Review: Sony A1
Let me get it out of the way first – there’s never been a camera quite like this. From its monster 50MP sensor, 30 fps second shooting, huge and high-res electronic viewfinder, 8K (10-bit 4:2:0) video capture that uses the full sensor and remarkably a body no bigger than any of the other Alpha series cameras, Sony has laid down the gauntlet by throwing everything including the kitchen sink at the Alpha 1 (I’ll call it the A1 from here on in).
To put it simply, it’s a technical marvel, and the kind of camera that would have been the stuff of dreams just a few years ago. But then again as the saying goes, dreams are free, and when the cold light of day hits you can’t escape the fact you’re looking at a camera that costs twice what my car did. So, with that out of the way, let’s take a deeper dive.
By now, the form factor of Sony’s cameras should be familiar to most of you out there, and the A1 doesn’t deviate greatly from what we’ve seen before. This means it’s picked up most of the subtle evolutions in camera body design that Sony has been making since the original A7 was released back in 2013.
If you’re wondering what it compares to, the A1 is nearly identical to the A7R IV in both size (129 x 97 x 81mm) and weight (737g).
That means that in the flesh it’s compact with a solid weight to it and a build quality that feels nice in the hand. Sony claims its thoroughly weather sealed too, although we didn’t test this.
On the top panel, the drive mode, autofocus mode and shooting mode dials all have non-toggle locks, meaning you must first press a release button to change them. This is a welcome feature, although it does require you to add an extra step to your muscle memory when changing settings on the fly.
There’s a slightly different style of toggle lock for the exposure compensation dial (When clicked in you can adjust the dial, when clicked out it’s locked), which is a smart way to avoid the dreaded bumping of the EV dial in the field.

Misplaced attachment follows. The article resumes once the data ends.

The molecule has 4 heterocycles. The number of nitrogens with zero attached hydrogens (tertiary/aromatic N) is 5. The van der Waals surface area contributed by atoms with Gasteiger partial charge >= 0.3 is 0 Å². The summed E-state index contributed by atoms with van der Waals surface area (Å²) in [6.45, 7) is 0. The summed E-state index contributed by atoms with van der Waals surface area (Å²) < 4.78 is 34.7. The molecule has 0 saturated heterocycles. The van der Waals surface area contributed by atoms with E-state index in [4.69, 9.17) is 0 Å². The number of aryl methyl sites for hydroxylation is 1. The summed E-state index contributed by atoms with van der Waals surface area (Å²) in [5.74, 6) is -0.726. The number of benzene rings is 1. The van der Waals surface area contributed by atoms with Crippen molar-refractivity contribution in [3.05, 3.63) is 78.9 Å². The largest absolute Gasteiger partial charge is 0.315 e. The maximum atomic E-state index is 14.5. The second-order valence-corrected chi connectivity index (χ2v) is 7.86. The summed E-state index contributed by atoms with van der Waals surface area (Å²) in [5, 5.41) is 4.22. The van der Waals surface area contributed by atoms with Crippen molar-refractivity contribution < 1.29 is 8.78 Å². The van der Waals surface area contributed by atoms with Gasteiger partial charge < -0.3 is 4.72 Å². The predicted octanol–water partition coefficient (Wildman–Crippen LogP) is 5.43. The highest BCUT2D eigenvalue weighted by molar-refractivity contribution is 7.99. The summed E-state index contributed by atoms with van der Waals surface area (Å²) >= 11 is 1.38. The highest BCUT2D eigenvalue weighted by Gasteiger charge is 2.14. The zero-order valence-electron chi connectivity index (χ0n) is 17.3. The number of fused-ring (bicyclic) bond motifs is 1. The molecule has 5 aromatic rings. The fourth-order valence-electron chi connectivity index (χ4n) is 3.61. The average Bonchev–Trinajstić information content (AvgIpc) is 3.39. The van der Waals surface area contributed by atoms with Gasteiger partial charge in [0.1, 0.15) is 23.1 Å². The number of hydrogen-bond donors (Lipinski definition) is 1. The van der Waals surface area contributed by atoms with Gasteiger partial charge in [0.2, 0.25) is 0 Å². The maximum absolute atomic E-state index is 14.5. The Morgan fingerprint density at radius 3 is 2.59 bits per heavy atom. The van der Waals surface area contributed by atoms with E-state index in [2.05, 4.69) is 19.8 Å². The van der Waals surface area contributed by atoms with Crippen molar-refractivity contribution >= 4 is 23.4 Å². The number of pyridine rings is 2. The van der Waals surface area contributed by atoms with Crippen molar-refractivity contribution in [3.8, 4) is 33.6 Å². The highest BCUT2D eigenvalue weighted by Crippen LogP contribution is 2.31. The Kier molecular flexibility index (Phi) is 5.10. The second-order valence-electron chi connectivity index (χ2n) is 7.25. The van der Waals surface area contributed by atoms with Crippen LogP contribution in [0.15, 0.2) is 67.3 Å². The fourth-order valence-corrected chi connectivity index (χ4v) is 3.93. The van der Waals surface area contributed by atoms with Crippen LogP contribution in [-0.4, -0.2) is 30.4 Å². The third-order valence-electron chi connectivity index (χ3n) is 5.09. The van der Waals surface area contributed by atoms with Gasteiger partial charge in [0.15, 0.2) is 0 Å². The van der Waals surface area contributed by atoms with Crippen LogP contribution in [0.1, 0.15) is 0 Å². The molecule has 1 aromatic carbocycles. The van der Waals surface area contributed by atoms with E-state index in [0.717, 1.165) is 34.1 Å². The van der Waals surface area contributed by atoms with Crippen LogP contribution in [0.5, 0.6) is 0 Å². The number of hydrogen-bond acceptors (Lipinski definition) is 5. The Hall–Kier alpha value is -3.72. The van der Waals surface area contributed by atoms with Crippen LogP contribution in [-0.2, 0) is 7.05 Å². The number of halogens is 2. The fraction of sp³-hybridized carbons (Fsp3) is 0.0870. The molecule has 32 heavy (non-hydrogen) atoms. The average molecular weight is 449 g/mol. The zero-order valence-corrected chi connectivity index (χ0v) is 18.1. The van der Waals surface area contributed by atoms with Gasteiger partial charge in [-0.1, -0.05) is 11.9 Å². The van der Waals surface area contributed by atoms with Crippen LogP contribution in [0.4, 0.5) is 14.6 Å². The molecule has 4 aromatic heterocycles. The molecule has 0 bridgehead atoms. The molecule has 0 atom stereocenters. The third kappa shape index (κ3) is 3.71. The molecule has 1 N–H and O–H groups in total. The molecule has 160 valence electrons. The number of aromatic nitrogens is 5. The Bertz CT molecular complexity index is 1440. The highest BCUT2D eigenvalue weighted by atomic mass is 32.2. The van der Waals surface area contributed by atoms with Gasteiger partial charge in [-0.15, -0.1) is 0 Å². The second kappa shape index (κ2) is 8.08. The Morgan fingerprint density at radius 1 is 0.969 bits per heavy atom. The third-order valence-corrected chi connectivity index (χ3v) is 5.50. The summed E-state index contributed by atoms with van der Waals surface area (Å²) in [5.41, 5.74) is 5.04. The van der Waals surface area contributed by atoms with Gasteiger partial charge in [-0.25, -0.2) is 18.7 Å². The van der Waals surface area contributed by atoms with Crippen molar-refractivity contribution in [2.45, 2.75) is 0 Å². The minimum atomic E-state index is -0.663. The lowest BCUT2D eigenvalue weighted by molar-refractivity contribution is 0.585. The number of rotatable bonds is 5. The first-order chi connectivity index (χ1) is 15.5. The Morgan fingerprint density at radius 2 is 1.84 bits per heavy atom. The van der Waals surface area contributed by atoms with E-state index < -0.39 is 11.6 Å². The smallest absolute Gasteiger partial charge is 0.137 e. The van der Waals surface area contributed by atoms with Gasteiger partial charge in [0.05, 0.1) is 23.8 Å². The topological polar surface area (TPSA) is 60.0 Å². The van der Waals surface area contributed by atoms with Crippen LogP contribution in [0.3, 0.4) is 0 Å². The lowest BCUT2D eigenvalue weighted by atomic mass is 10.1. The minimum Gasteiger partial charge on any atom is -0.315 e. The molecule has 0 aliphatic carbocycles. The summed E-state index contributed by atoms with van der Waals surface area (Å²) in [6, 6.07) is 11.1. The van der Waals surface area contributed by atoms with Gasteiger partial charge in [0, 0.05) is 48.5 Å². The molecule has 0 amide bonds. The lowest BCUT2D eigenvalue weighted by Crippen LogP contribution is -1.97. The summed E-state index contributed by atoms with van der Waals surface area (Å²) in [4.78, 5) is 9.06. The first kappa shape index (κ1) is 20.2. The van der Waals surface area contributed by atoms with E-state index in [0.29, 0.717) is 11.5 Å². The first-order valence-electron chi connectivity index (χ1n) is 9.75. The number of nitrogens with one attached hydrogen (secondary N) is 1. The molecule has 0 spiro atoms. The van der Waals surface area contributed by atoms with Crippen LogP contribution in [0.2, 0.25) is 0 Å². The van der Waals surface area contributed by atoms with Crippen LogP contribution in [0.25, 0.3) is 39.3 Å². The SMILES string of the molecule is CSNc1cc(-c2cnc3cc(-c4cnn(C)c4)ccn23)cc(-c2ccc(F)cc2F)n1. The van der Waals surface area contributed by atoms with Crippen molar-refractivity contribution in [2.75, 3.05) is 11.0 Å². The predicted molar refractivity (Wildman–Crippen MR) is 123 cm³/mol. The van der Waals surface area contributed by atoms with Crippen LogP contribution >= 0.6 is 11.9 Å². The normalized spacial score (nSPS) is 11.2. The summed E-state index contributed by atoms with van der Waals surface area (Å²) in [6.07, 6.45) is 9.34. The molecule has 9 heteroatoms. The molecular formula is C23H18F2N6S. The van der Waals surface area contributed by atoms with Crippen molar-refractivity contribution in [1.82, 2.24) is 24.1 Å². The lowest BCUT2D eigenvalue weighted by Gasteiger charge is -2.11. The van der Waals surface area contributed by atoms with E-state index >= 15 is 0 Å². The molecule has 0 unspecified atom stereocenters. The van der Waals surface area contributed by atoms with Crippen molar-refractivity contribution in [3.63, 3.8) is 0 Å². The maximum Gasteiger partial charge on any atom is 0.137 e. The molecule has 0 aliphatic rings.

On the back of the A1, the control layout is essentially identical to that of the A9 II and A7R IV with a 3’, up-and-down tilting LCD. This is touch compatible, and the touch response is mostly lag-free. With a resolution of 1,440,000 dots, it’s bright, but not as bright as others we’ve seen – the Canon EOS R5 for example has a 2,100,000 dot rear LCD, but it does match the Sony A7S III in this regard.
And then there’s the viewfinder. A 9.44 million-dot OLED, it gives a maximum resolution of 2048 x 1536 pixels and a massive 0.9x magnification factor. It’s simply gorgeous – bright and vivid with hardly any lag, it’s easily the best EVF I’ve used, and it works brilliantly with the electronic shutter which offers continuous shooting with no blackout. The refresh rate is doubled compared to that of the A7S III to 240fps, although you can adjust the EVF frame rate down to 120fps or 60fps, if desired.
Finally, behind a latching door are two dual card slots, which are both Sony’s new generation style that are compatible with UHS-II SD cards or CFexpress Type A cards. Battery life is rated to a CIPA rated 530 shots, but in my testing, it easily exceeded this.
The A1 is the first Sony camera with Real-time Eye AF for Birds, so I was keen to try it out for this review. Unfortunately, my usual birding lens, the Sony 100-400mm GM, had an unfortunate meeting with a rock so is out of action, but I was able to test the A1 with Tamron’s newly released (and excellent) 150-500mm f/5.6-6.7 Di lens.
Even with non-native glass, the bird Eye AF worked excellently, and there’s something very cool about watching that little green square hug the eye of a bird even when it’s moving erratically. I tested the Eye AF with both flying birds and an egret hunting at my local lake, and it was particularly sticky even when the egret moved in and out the light and behind reeds.
In bird Eye-AF mode the autofocus is confidence-inspiring to use because even if it does lose focus on the eye it will revert to object detection without a fuss.
Part of the strength of the A1’s autofocus is down to it having a whopping 759 on-sensor phase-detect points and 425 contrast-detect AF points, with the AF coverage spanning nearly the entire frame at about 92% of the total sensor area. In my testing I rarely found any subject that caused it any issues – it’s simply that good.